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Tuesday, February 16, 2010

Finding Time To Spend With Your Children

At one time, when three of my children were young, I attended college full time, worked at the college in between classes, and provided daycare before and after school and in between work and classes.

 My workload was heavy and I barely had time to breathe. I remember explaining to people that I was tackling some kind of Neptunian Algebra in addition to English, Western Civilization, and Biology, the latter two of which I hated.

As a conscientious student, I followed the advice of my counselors and diligently spent two hours of homework for every hour of time spent in class.

What happened as a result of spending 36 hours with school work each week, added to the 20 hours I spent at the school working and the 20 hours of daycare I provided – oh, and the time I spent grocery shopping, cleaning, doing laundry and attending the kids' activities, was that I had no time left for anything.

One day my daughter, Lindsey, who was probably around 7 at the time, said, "Mommy, you never spend time with us anymore." She was right. I was so focused on school, homework, work, and daycare, that I spent absolutely no one-on-one time with any of my kids, nor did I spent any time with all of them. Except for our hour and a half drive north every week to see their father and our hour and a half drive north to visit our allergist every month, when we spent time together in the car, we rarely spent time with each other.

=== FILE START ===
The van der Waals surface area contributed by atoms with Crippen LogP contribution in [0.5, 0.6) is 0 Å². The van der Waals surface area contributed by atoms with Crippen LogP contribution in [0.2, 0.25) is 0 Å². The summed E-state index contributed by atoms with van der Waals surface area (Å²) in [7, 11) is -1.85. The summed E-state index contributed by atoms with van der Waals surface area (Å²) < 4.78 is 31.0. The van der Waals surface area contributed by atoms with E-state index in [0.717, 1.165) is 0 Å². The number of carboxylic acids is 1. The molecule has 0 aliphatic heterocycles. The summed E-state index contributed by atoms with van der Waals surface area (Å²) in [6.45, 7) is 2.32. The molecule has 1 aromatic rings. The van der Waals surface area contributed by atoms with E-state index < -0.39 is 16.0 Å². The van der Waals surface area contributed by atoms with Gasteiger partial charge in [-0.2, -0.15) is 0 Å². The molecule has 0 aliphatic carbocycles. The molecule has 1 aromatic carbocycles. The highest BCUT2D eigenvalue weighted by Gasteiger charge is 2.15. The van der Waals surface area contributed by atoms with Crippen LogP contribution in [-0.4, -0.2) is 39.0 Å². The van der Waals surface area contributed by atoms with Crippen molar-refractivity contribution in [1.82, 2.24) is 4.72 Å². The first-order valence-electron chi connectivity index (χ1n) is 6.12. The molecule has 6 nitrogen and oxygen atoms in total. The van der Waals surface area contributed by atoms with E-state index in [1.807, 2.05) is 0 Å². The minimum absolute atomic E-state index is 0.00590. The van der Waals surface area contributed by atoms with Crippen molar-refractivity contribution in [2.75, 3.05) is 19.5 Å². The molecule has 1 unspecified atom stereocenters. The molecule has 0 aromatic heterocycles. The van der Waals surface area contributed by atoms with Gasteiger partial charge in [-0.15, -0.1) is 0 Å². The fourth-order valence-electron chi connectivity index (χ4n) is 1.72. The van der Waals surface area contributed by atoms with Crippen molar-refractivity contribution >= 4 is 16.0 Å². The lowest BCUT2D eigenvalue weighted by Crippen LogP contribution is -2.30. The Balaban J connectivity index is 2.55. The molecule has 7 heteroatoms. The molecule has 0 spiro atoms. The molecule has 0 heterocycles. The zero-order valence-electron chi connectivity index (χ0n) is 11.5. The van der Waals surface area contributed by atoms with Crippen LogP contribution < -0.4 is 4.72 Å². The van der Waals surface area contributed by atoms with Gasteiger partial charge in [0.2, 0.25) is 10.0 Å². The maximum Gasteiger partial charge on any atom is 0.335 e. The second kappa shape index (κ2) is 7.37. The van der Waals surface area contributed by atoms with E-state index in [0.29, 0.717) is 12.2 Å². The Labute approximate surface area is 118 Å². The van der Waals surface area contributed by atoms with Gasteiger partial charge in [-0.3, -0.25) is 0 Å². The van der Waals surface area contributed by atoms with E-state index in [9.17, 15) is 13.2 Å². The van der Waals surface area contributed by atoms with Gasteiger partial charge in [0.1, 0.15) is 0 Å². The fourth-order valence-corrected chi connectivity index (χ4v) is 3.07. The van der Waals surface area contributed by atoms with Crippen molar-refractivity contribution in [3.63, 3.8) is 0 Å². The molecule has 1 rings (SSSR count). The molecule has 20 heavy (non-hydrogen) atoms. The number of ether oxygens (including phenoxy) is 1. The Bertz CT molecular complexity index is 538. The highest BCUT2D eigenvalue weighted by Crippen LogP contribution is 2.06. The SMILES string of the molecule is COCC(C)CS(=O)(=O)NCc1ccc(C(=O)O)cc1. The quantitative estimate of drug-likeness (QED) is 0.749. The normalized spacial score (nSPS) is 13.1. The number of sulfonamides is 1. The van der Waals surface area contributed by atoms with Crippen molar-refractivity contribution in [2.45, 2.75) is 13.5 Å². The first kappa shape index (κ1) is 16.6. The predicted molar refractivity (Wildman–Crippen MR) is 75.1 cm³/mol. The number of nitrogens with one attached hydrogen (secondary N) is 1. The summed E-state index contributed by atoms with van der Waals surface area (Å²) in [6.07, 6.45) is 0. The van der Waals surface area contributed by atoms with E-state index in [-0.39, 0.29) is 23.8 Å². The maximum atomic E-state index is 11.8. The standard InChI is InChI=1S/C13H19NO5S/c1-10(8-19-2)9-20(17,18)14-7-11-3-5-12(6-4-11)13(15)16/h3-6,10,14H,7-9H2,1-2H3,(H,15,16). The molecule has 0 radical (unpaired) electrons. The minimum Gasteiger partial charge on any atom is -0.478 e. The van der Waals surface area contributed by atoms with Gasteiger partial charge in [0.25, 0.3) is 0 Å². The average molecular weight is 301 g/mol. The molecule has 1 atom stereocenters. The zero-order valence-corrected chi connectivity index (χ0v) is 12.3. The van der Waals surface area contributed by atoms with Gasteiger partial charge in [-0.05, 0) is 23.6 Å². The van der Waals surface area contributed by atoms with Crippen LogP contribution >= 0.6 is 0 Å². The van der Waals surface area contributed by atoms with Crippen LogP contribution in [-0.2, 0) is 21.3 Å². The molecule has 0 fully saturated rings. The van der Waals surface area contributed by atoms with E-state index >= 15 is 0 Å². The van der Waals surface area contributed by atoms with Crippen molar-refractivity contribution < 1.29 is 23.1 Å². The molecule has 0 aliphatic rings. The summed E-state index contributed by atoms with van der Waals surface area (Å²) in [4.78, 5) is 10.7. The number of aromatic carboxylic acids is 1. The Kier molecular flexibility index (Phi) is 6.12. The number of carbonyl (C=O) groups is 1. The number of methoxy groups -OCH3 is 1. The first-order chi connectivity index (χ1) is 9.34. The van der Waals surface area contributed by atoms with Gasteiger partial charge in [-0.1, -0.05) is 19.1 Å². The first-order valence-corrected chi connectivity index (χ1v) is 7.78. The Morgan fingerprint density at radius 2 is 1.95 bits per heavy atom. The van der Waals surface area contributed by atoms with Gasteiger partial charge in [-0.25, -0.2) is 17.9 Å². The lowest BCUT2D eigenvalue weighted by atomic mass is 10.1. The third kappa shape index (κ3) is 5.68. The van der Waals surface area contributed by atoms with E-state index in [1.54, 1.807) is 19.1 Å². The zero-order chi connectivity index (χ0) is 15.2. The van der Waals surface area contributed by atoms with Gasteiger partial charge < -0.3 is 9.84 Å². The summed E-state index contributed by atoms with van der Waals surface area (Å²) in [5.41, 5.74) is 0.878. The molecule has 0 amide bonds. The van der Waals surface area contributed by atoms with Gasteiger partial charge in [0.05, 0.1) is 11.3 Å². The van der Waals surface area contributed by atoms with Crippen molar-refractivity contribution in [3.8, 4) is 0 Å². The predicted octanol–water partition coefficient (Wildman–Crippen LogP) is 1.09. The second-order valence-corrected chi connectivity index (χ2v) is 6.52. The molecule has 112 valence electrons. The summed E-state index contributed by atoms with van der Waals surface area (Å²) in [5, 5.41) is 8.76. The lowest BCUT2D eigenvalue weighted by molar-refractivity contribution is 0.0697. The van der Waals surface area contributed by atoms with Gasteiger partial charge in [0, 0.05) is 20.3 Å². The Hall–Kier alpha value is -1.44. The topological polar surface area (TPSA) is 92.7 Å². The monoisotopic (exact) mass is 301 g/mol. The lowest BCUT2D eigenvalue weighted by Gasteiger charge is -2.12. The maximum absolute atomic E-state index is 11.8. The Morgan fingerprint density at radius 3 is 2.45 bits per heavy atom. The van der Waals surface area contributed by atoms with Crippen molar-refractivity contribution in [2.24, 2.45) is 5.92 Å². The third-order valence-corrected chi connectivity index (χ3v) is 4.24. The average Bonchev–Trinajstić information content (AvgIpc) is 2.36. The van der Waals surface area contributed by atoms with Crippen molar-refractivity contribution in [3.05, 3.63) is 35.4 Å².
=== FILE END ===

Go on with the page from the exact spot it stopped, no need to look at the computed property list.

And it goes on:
How would I find time to spend with them, when I knew that in the back of my head I'd be worrying about a test coming up?

So here's what I did. When I knew I had homework to do, I cleared the table. I created homework for my youngest daughter, Brittney, who wasn't in school yet, and we all did our homework together. When it came time to eat, I threw a blanket on the floor and we all had a picnic together. I carved out time from my busy schedule to play games with them and let them know that when the game was over I had to return to my homework.

We even made up our own games. And we told stories. The time I spent with them was precious and memorable and I was so glad that Lindsey brought to my attention the importance of spending time with my children. While I valued my education, and my conscientiousness required me to spend an inordinate amount of time studying, what I valued even more was family.

Finding time to spend with loved ones isn't a chore. Spending time with family is a joy. And a necessary one at that.

Children are wise. We need to listen to them. Lindsey may have been wanting my attention, but her request was important and I'm glad I listened to her.

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